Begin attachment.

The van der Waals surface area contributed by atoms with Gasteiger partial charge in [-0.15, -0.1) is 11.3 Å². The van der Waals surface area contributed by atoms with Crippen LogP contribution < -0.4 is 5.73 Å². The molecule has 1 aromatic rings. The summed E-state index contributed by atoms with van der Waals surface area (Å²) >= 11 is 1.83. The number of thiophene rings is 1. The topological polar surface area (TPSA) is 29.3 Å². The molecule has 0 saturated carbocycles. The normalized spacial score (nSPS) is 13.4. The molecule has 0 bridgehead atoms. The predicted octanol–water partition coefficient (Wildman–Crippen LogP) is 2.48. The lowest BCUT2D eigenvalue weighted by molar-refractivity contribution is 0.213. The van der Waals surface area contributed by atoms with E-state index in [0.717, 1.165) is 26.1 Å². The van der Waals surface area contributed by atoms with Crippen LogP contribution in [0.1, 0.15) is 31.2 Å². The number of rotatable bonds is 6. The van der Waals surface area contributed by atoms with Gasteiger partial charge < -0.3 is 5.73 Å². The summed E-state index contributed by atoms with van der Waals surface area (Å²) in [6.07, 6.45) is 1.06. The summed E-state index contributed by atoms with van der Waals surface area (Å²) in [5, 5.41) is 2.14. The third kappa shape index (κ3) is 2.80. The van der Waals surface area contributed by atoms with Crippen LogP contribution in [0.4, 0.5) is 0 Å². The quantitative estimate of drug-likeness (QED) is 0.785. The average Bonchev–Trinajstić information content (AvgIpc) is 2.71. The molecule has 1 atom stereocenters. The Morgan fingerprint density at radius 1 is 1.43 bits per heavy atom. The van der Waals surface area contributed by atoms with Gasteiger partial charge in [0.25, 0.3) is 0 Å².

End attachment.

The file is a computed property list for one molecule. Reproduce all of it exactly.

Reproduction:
The van der Waals surface area contributed by atoms with Gasteiger partial charge in [-0.15, -0.1) is 11.3 Å². The van der Waals surface area contributed by atoms with Crippen LogP contribution < -0.4 is 5.73 Å². The molecule has 1 aromatic rings. The summed E-state index contributed by atoms with van der Waals surface area (Å²) >= 11 is 1.83. The number of thiophene rings is 1. The topological polar surface area (TPSA) is 29.3 Å². The molecule has 0 saturated carbocycles. The normalized spacial score (nSPS) is 13.4. The molecule has 0 bridgehead atoms. The predicted octanol–water partition coefficient (Wildman–Crippen LogP) is 2.48. The lowest BCUT2D eigenvalue weighted by molar-refractivity contribution is 0.213. The van der Waals surface area contributed by atoms with E-state index in [0.717, 1.165) is 26.1 Å². The van der Waals surface area contributed by atoms with Crippen LogP contribution in [0.1, 0.15) is 31.2 Å². The number of rotatable bonds is 6. The van der Waals surface area contributed by atoms with Gasteiger partial charge < -0.3 is 5.73 Å². The summed E-state index contributed by atoms with van der Waals surface area (Å²) in [6.07, 6.45) is 1.06. The summed E-state index contributed by atoms with van der Waals surface area (Å²) in [5, 5.41) is 2.14. The third kappa shape index (κ3) is 2.80. The van der Waals surface area contributed by atoms with Crippen LogP contribution in [0.4, 0.5) is 0 Å². The quantitative estimate of drug-likeness (QED) is 0.785. The average Bonchev–Trinajstić information content (AvgIpc) is 2.71. The molecule has 1 atom stereocenters. The Morgan fingerprint density at radius 1 is 1.43 bits per heavy atom. The van der Waals surface area contributed by atoms with Gasteiger partial charge in [0.25, 0.3) is 0 Å².